As Voltaire put it, “I disapprove of what you say, so I will persecute you after your death for exercising your right to say it….” Or something like that.

For those who haven’t followed the twists and turns of the Woods libel litigation, an anonymous person on Twitter under the assumed name of “Abe List” called Woods a “cocaine addict” in response to some of the actor’s customarily repugnant Twitter fodder. In response, Woods sued the guy because he’s a crybaby.

In a filing opposing Woods’s request to unmask Abe List, White pointed to a Tweet Woods wrote proclaiming that he’d follow anyone he perceives as libeling him “to the bowels of Hell” — where Woods has lived — and explained:

Mr. Woods asserts that his purpose is legitimate and that he does not seek to harass or abuse Mr. Doe’s survivors,” White wrote. “But Mr. Woods’ own public statements give the lie to that assertion. Mr. Woods wants to do just what he said he wants to do: publicly harass and vilify a dead man and his family. The Motion is meritless, and is a transparent attempt to abuse the discovery process to exact twisted revenge by harassing Mr. Doe’s family


Unfortunately, the judge disagreed.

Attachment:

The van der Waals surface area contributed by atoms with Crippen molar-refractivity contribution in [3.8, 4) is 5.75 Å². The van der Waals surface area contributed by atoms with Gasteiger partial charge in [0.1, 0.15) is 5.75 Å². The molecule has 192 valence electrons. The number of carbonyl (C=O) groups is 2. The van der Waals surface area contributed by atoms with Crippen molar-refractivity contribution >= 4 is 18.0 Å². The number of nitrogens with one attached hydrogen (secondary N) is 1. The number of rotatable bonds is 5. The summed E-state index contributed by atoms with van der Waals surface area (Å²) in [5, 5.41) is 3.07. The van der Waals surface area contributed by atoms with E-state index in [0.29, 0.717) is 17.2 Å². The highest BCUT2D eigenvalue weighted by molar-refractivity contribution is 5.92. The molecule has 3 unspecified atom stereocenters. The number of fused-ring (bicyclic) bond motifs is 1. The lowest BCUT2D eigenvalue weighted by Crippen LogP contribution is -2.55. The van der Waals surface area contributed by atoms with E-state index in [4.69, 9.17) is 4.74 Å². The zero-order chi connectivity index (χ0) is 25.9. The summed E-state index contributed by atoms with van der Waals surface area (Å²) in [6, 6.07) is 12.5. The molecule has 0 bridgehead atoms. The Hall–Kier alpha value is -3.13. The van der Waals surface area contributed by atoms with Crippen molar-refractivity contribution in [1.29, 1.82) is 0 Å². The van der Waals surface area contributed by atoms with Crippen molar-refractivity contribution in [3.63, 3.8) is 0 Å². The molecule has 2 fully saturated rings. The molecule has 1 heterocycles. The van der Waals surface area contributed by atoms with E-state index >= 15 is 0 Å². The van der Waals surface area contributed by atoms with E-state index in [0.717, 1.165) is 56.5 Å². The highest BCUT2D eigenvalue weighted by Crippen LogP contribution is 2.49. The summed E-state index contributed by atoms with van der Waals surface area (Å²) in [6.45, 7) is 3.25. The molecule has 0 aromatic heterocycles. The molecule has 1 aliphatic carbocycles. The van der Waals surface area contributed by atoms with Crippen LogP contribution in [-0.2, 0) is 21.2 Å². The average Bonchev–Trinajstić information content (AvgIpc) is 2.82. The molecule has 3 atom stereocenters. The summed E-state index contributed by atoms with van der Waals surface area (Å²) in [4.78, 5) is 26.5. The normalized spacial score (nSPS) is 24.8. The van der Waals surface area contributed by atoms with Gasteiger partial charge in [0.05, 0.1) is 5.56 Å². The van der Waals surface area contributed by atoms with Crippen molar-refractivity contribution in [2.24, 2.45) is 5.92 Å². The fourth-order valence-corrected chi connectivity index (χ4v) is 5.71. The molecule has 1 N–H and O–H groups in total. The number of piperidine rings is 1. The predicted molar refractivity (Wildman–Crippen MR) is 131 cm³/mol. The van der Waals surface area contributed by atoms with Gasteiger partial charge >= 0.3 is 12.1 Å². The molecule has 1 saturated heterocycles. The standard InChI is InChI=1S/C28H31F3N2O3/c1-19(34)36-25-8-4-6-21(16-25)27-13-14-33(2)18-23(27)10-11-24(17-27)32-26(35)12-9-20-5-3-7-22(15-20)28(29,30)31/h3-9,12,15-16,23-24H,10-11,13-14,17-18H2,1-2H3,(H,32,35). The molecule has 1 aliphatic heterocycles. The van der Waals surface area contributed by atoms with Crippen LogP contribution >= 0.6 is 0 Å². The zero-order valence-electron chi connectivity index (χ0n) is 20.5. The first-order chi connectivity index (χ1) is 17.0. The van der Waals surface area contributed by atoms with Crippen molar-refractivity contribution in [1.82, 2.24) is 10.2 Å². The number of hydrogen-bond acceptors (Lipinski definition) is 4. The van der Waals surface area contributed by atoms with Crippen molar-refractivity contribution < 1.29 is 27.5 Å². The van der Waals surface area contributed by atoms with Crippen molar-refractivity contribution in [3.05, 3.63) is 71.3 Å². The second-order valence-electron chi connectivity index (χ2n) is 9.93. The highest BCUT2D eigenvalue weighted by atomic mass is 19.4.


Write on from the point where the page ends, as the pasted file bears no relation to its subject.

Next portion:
Apparently trafficking in quasi-birtherism and Islamophobia is fair — as is taking the moral stance of quitting Twitter over the platform’s decision to suspend latter day fascists — but getting mocked for being the kind of dips**t that spews that stuff is an affront that demands justice! Millions of dollars of justice.

Of course Woods is absolutely correct that the death of the writer doesn’t extinguish a libel claim. For example, if anyone spread scurrilous rumors that someone else engaged in physical or sexual abuse, the damage would survive the death of the one who spread the lie. And if these false rumors of drug addiction were truly injurious, Woods has every right to go after them regardless of Abe List’s death. But let’s get real here: just because the law says you “can” do something doesn’t mean you “should,” and his strategy at this point, while legally available to him, runs counter to everything he claims to care about.